Gospel Reflection for November 27, 2021 – 1st Sunday of Advent

Sunday Readings: Jeremiah 33.14-16 1 Thessalonians 3.12—4.2 Luke 21.25-28, 34-36

“People will die of fright when they anticipate what is coming upon the earth. The powers of the heavens will be shaken. Then people will see the Son of Man coming on a cloud with great power and glory. When these things happen, stand straight and lift up your heads, for your redemption is near at hand.” Luke 21.26-28

Advent begins the Church year with a gospel that imagines the end — Jesus’ coming in glory. Sunday’s gospel fairly froths with frightening images. Scary gospels can hardly worry us more than our everyday events and headlines. The Covid virus mutates and thrives anew among us — like plagues of old that we thought were over. In my family we are waiting for Christmas in July to get us all together; too many unvaccinated to mingle among too many with compromised immune systems. Refugees pile up at our borders awaiting asylum. A man with multiple arrests drives through a Christmas parade in Waukesha, Wisconsin. Every day the availability of guns leads to new shootings and vigilantes.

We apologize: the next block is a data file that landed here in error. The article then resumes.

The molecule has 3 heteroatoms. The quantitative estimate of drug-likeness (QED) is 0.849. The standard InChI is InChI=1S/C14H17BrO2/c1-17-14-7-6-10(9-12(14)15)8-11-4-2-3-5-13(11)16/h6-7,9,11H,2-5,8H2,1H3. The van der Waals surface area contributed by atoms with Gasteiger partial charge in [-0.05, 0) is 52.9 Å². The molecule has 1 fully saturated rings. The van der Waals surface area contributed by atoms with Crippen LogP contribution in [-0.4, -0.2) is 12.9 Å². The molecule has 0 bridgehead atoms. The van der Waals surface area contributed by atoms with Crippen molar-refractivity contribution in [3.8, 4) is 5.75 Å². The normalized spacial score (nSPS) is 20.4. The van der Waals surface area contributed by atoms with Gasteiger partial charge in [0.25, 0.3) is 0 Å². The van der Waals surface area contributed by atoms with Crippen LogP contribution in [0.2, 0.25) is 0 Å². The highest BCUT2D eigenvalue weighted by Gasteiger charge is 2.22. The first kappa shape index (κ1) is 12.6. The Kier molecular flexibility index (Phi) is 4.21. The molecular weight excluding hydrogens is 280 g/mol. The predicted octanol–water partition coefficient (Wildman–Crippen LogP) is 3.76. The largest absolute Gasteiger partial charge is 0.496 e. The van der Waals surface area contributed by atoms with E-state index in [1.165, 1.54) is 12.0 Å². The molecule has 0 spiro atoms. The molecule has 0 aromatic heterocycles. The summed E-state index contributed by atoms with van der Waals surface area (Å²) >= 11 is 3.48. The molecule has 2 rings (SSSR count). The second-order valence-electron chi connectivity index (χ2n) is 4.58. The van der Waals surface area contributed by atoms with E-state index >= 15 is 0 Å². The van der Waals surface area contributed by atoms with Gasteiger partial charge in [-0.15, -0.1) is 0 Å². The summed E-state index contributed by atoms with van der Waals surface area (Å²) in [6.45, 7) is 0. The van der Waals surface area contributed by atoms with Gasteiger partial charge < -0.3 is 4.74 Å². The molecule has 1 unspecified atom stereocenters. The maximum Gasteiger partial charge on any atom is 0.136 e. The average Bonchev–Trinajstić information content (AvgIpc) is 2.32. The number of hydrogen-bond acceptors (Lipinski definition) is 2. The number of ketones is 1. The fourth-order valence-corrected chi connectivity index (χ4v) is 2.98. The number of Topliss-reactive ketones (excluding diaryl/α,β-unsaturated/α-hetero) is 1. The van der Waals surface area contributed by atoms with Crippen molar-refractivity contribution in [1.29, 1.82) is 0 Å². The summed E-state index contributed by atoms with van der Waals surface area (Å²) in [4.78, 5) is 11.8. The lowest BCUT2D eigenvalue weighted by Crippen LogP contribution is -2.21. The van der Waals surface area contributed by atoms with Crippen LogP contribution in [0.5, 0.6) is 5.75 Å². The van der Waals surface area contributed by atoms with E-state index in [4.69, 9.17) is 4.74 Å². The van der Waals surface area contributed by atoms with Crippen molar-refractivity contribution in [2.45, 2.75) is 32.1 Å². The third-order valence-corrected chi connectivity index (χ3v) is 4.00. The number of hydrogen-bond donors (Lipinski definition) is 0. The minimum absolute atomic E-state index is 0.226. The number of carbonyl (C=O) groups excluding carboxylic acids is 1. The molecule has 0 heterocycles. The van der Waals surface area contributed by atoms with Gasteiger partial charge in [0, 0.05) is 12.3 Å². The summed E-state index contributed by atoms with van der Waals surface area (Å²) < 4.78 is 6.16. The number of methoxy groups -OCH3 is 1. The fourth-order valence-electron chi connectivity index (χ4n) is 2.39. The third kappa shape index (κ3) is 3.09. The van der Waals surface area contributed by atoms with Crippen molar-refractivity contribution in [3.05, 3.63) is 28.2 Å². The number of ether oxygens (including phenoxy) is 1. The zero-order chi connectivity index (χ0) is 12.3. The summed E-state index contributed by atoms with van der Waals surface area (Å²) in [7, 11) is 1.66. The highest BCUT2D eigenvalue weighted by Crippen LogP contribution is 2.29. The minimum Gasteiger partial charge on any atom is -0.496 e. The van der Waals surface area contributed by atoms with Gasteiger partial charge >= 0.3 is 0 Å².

I meet the sunrise each morning with hope in a new day, a faithful reminder that no matter how threatening personal or world events, we live from beginning to end in the embrace of God — God within, God among us, God beyond us.

In our experience of being alive, we find God within us, in each breath, in the energy of every pulse, in our conscious capacity to take inside us all that is — geese on the fly, the evergreens standing among bare limbs, the wonder of the moon these nights.

In turning to one another and bridging our separate selves, we find God among us. We find love and friendship, belonging and understanding.